Employee-oriented management philosophy that creates economic growth and employee satisfaction

Employee-oriented management
philosophy that creates economic
growth and employee satisfaction

―To which sustainable development activities do millennials or Generation Z expect companies to contribute?

Most sustainability development targets are in some way connected to our daily lives so we are very attuned to them. For Gen Z in particular, these are directly related to our future, so we have significant interest, I think.

Job satisfaction is also an important issue for potential employees when they are students. Because many people work part-time jobs through school, they’ve had the opportunity to think about what work means to them. Companies need to show how they can help improve employees’ lives and create an environment for employee growth. I also think it is important for companies to view things from the same perspective as our generation and fully utilize social media and other tools which appeal to our values and ways of thinking.

―What did you focus on when choosing a company?

I wanted to know how employees at the company thought about and approached their work. Some companies do not give any chances to interact with employees other than HR during the application process. Kyocera, on the other hand, was proactive about providing opportunities to meet current company employees. I got a strong impression that everyone sincerely enjoyed working here, which made me want to join the team. Because I was able to do meet current employees before joining Kyocera, I’ve never felt a gap between my expectations before being hired and my experience after starting work. I am also doing work that I enjoy, which makes my day-to-day work truly satisfying.

―What are Kyocera’s strengths in its approach to sustainable development goals?

Kyocera’s management rationale begins with the phrase, “To provide opportunities for the material and intellectual growth of all our employees.” About 60 years ago, during Japan’s period of high economic growth, Kyocera’s founder, Kazuo Inamori, prioritized people in his management philosophy. This was, I believe, because he wanted to create an exceptional company where all employees could believe in each other and truly be happy to work. With such a management philosophy that places importance on the bonds between humans, Kyocera has continued to seek employee satisfaction hand-in-hand with business growth.

In contemporary society, people’s values are diversifying. The era when people will work simply as long as they get paid is over. Instead, companies must focus on ways to make employees proud of their work. When employees on the manufacturing floor can take pride in how the products they make are used throughout society, and when those in support departments are proud of their role in the company, I strongly believe all that energy will create a virtuous cycle that will drive Kyocera’s growth.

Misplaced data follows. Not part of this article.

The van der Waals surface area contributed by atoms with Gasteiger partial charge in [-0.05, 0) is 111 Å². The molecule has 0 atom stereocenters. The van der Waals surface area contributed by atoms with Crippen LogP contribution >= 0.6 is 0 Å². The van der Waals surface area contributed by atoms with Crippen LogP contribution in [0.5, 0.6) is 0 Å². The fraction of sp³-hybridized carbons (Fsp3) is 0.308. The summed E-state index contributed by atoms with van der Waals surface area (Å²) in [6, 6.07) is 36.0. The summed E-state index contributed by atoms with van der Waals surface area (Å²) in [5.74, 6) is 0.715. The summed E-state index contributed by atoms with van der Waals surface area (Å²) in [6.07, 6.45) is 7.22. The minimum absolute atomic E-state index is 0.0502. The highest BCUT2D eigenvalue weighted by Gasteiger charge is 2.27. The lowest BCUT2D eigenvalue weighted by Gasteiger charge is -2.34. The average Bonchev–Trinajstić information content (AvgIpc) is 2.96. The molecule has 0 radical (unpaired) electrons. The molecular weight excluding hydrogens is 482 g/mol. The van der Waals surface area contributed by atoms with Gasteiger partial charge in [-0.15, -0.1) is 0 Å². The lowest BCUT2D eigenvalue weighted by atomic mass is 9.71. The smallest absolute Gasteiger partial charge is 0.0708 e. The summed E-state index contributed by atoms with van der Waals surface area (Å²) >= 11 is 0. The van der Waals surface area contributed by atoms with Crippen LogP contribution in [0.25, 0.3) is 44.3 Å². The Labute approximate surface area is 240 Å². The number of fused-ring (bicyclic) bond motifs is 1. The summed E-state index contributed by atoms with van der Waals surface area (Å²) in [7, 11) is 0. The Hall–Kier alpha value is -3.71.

―What are your goals for contributing to sustainable development goals

My current goal is to design work environment programs that support each employee’s work satisfaction. In order to do so, I need to learn more about Kyocera’s operating sites and factories. I am worried about not having a broad enough perspective and making unrealistic proposals if I only work at HQ. I have opportunities to talk with on-site managers to provide feedback after evaluations by subordinates; however, I am afraid that my suggestions may be inappropriate due to a lack of knowledge or experience regarding on-site operations.

I think it is important to keep visiting Kyocera’s various work sites, listen to employees, and identify diverse needs to gather the knowledge and experience required to develop more effective approaches.

Kyocera's initiatives for the future

Human Resource Development

Kyocera Group regards human resources as the company’s most important asset and engages in activities to support personal development and increase job satisfaction in the workplace. As personal development can be achieved to a great extent through work, Kyocera strives to create a workplace that enables each employee to work cheerfully and energetically to draw out each employees’ natural talents to the maximum possible extent. Kyocera provides comprehensive support for employee growth and development using the following systems:

1. Support for the development of junior employees and career development

  • Training manager system, mentor system
  • Career development support (annual training and interview system)
  • Step-up system

2. Challenge System

3. Internal placement application system

4. Human resource education

5. Management education

6. Technical training

7. Global education

8. Training to support diverse career experiences (e.g. secondments to venture companies)

9. Kyocera Philosophy Education